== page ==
In human physiology, the lacrimal glands are paired, exocrine glands in the shape of almonds, one for each eye that secretes an aqueous layer of tear film. They are located in the upper lateral region of each orbit, in the lacrimal patch of the orbit formed by the anterior bone. The lacrimal gland produces tears, which then flow into channels that connect to the torn sack. From this bag, tears run down the tear duct.
Anathema divides the gland into two sections. The smaller part of the novel lies close to the eye, along with the inner surface of the eyelid; if the upper eyelid is turned up, you can see part of the eyelids. The orbital part contains small, interstitial channels that unite to form 3-5 major secretory channels, connecting 5-7 channels in the eyelid, before the secreted fluid can enter the surface of the eye. These pass tears through the tear duct to the torn sack, in turn to the nasal-lacrimal canal, which throws them into the nose.
Lachrymal glands are also present in other mammals, such as horses.
The lacrimal gland produces a tear above each eyeball. They still supply tear fluid that rubs off the surface of the eye every time you blink with your eyelids. A common problem is inflammation or swelling of the lacrimal gland.
Symptoms of lacrimal gland inflammation
#Discomfort in the area of tear ducts.
#Excessive discharge or tear.
#Ignition of the outer part of the top cover.
#Sensitivity and redness of the outer part of the top cover.
#Inflammation of the lymph nodes before the ear.
#Pain in the area of inflammation.
swelling of the lacrimal gland treated
Based on the results of diagnostic tests, the cause of lacrimal edema is determined. Depending on the cause of the edema, the condition is treated. If the cause is a viral condition, such as a pig, the doctor will prescribe rest and warm compresses. If a more serious underlying disease is the cause, the disease will first be treated. Most patients return completely from the tear glands.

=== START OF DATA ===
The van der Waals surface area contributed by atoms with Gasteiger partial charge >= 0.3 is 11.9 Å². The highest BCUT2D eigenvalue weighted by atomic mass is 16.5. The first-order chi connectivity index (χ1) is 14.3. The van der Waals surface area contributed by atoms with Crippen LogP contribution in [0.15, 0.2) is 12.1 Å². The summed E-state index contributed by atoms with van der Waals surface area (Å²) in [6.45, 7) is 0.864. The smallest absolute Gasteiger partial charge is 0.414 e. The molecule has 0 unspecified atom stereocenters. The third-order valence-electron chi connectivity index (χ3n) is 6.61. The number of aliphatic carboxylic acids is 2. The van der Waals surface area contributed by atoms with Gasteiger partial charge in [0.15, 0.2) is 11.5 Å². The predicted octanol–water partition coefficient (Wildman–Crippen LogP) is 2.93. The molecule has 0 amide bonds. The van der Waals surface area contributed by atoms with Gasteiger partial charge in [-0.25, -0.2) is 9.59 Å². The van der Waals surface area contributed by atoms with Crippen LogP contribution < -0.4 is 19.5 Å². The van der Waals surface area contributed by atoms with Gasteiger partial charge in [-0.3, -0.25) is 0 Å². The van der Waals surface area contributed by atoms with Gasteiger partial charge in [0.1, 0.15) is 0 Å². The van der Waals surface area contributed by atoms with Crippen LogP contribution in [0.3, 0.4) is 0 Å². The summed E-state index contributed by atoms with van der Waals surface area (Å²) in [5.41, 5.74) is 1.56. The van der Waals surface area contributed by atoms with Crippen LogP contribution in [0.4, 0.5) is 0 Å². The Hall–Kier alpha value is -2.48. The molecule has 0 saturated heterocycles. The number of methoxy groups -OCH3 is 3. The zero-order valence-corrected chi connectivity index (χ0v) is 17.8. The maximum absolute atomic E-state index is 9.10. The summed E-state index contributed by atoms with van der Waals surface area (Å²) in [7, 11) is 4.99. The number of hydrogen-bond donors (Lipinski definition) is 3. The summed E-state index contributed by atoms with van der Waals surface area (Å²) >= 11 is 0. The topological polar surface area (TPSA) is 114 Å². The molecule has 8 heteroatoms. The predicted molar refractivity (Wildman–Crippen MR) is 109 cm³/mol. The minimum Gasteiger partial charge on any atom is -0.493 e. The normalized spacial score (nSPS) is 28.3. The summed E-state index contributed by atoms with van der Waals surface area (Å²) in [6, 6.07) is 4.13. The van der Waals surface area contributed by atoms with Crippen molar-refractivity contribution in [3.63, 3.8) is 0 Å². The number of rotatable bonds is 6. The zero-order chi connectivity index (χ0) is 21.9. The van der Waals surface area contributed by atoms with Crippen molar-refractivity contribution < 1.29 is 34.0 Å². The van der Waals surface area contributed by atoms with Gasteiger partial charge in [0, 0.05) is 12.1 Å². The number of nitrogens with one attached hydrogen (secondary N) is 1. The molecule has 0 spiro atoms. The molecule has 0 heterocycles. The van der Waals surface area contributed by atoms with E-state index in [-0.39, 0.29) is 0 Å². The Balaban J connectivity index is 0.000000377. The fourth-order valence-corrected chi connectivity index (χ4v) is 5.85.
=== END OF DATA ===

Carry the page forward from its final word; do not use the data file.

Structure of lacrimal gland
The lacrimal gland is a complex tubuloacinar gland, consists of many petals separated by connective tissue, each flake contains many acini. Acini contain only sera and produce watery raw secretions. Each acinus consists of a grape-like mass of lacrimal glands, whose vertices point to the central light. The central light of many units converges to form intra-teeth lines, and then merge, forming channels between the layers. The gland lacking fringes.
The tear artery, originating from the ophthalmic artery, provides the tear gland. Venous blood returns via a better ophthalmic vein.
The glands run down to superficial parotid glands.
Delivery of nerves
Lachrymal nerve, derived from the optic nerve, provides a sensual component of the lacrimal gland. A larger camouflage nerve, originating from the facial nerve, provides the parasympathetic component of the autonomic lacrimal gland. The larger circulatory nerve runs alongside the V1 and V2 branches of the trigeminal nerve. The proximity of the larger pustular nerve to the trigeminal nerve branches explains the phenomenon of trigeminal nerve changes that causes impaired lacrimation, although the trigeminal nerve does not provide the lacrimal gland.
The parasympathetic supply of the nerve comes from the tear nucleus of the facial nerve in the bridge. From the pons, the parasympathetic fibers run into the nervus intermedius (small sensory elements of the facial nerve) to the genic ganglia, but they do not connect there. Then, from the squamous cell, the precancerous fibers run into the larger stoneware core (the nerve of the facial nerve), which transmits parasympathetic secretion and motor fibers through the lumbar sac, where it connects to the deep round nerve (which includes postganglionic sympathetic fibers from the superior cervical ganglion), forming the nerve of the lung canal (median nerve), which then passes through the pterygoid channel to the pterygopalatine ganglion.
synapse of fibers
Here, the synapse of fibers and postganglionic fibers connect to the fibers of the maxillary nerve. In the pterygopalatine fragment itself, the parasympathetic secretory-motor fibers interact with the zygomatic nerve, and then react again, connecting to the lacrimal branch of the ophthalmological division of the CNS, which provides the sensory innervation to the lacrimal gland together with the eyelids and the conjunctiva.
The sympathetic postganglionic fiber comes from the superior cervical ganglion. They move as an occipital plexus with the internal carotid artery before they connect and form a deep spinal nerve that connects the larger pustular nerve in the pterygoid channel. Together, the greater rhombic force and deep nerve nerves create nerves in the pterygoid channel (median nerve) and reach the pterygopalatine ganglia at the bottom of the pulmonary bottom. In contrast to their parasympathetic counterparts, the sympathetic fibers do not synthesize in the pterygopalatine ganglion, doing so in a sympathetic torso. However, they still run with the parasympathetic fibers innervating the lacrimal gland.